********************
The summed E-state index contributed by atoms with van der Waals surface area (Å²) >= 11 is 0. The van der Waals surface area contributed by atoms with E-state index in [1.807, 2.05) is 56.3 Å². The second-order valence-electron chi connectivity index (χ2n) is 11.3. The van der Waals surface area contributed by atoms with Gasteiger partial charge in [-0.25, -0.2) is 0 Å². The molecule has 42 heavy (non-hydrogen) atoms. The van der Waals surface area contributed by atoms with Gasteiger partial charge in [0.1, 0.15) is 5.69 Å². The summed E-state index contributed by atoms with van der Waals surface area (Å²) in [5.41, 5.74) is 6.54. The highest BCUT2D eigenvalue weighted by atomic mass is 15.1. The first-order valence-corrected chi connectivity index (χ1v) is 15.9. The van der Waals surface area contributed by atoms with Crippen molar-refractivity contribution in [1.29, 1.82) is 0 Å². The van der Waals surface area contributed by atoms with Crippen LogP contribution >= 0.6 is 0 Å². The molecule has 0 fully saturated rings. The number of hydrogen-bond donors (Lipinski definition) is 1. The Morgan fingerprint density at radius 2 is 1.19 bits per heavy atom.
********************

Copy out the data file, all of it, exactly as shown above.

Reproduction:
The summed E-state index contributed by atoms with van der Waals surface area (Å²) >= 11 is 0. The van der Waals surface area contributed by atoms with E-state index in [1.807, 2.05) is 56.3 Å². The second-order valence-electron chi connectivity index (χ2n) is 11.3. The van der Waals surface area contributed by atoms with Gasteiger partial charge in [-0.25, -0.2) is 0 Å². The molecule has 42 heavy (non-hydrogen) atoms. The van der Waals surface area contributed by atoms with Gasteiger partial charge in [0.1, 0.15) is 5.69 Å². The summed E-state index contributed by atoms with van der Waals surface area (Å²) in [5.41, 5.74) is 6.54. The highest BCUT2D eigenvalue weighted by atomic mass is 15.1. The first-order valence-corrected chi connectivity index (χ1v) is 15.9. The van der Waals surface area contributed by atoms with Crippen molar-refractivity contribution in [1.29, 1.82) is 0 Å². The van der Waals surface area contributed by atoms with Crippen LogP contribution >= 0.6 is 0 Å². The molecule has 0 fully saturated rings. The number of hydrogen-bond donors (Lipinski definition) is 1. The Morgan fingerprint density at radius 2 is 1.19 bits per heavy atom.